Take the 2-minute tour ×
Mathematics Stack Exchange is a question and answer site for people studying math at any level and professionals in related fields. It's 100% free, no registration required.

I am asked to show that for $n$ larger or equal to $2,$ the roots of $1 + z + z^{n}$ lie inside the circle $\|z\| = 1 + \frac{1}{n-1}$

Attempt1: Induction for the case $n = 2,$ the roots of $1 + z + z^{2}$ lie inside the circle of radius $2.$ Now we consider $1 + z + z^{n+1},$ if i can factor this into $(1 + z + z^{n})q(x),$ then i assume the answer will follow from the roots of $q,$ but i can't see the factorization.

Thanks in advance.

share|improve this question
It's a classic situation for Rouché's theorem. –  Daniel Fischer Jul 22 at 17:44
oh sorry forgot to mention. I am supposed to show this without the theorem –  ciao Jul 22 at 17:54

2 Answers 2

For real $x>1+\frac{1}{n-1}$ then $$x^n = (1+(x-1))^n> 1+n(x-1) = x+(n-1)(x-1)> x+1$$

Now if $z^n+z+1=0$ then $\|z\|^n = \|z+1\| \leq \|z\|+1$. So, with $x=\|z\|$, we have $x^n\leq x+1$, so $\|z\|=x\leq 1+\frac 1{n-1}$.

share|improve this answer
excellent! Could you clarify the $(1 + (x-1))^{n} > 1 + n(x-1)$ inequality? –  ciao Jul 22 at 19:17
oh the Bernoulli inequality...thanks –  ciao Jul 22 at 19:23
Don't really need to think in terms of Bernoulli since $x-1>0$ and $n$ is an integer, and, for $a>0$, binomial theorem shows $(1+a)^n> 1+\binom{n}{1}a = 1+na$. Bernoulli is only "interesting" because it is true for $a\geq -1$... –  Thomas Andrews Jul 22 at 19:28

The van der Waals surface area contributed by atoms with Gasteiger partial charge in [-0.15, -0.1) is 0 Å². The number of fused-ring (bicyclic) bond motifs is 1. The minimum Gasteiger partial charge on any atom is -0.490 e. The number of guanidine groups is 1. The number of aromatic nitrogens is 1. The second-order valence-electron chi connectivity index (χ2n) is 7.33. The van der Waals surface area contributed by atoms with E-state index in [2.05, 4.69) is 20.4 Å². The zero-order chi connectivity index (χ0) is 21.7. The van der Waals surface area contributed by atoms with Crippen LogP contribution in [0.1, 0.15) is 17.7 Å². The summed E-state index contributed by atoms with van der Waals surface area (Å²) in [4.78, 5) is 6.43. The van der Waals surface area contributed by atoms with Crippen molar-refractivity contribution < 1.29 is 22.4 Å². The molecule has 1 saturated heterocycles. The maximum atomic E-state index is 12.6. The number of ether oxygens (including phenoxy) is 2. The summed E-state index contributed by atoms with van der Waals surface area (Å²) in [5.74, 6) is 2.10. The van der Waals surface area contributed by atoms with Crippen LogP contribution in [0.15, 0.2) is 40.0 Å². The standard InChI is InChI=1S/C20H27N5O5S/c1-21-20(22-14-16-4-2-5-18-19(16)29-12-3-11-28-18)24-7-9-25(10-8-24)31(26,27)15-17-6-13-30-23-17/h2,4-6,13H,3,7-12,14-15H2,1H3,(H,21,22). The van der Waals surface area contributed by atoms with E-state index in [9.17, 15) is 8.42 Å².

Thomas, i am trying to apply the same principle to the roots of $1 + nz + z^{n}$ and to show that they lie inside $\|z\| = 1 + \frac{2}{(n-1)}.$ So for a real number outside of that range, i get $x^{n} > x + 2$ for $n > 2.$ Now looking at the equation and setting $\|z\| = x,$ i get $x^{n} \leq 1 + nx.$ My question is how should i relate these two results to get the contradiction? THanks –  ciao Jul 22 at 20:36
Doesn't seem to work in that case. @ciao –  Thomas Andrews Jul 22 at 20:44

Assume that a root $w$ of your polynomial lies outside the disk $\|z\|\leq \frac{n}{n-1}$. Then: $$ \|w^n\| = \|w+1\|, \tag{1}$$ but, due to the following stronger version of the Bernoulli inequality, the LHS is greater than: $$\left(1+\frac{1}{n-1}\right)^n \geq e\left(1+\frac{1}{2n-1}\right),$$ while the RHS is at most $2+\frac{1}{n-1}$, so the equality in $(1)$ cannot hold, contradiction. By the same way you can also prove a little tighter bound, i.e. that all the roots of your polynomial lies inside the disk $$\|z\|\leq 1+\frac{7}{10(n-1)}.$$

share|improve this answer
That's not an obvious application of Bernoulli. Bernoulli, at least as defined on Wikipedia, is $(1+x)^n\geq 1+xn$ for $x\geq -1$. –  Thomas Andrews Jul 22 at 18:46
@ThomasAndrews: all right, it is a consequence of the fact that $a_n=\left(1+\frac{1}{n}\right)^{n+1/2}$ decreases towards $e$. I used to call it "Bernoulli inequality" anyway, but probably I am making an improper use of the words, thank you for pointing that out. –  Jack D'Aurizio Jul 22 at 19:06
Ah, yes, I was unaware of that theorem. :) –  Thomas Andrews Jul 22 at 19:11

Your Answer


By posting your answer, you agree to the privacy policy and terms of service.

Not the answer you're looking for? Browse other questions tagged or ask your own question.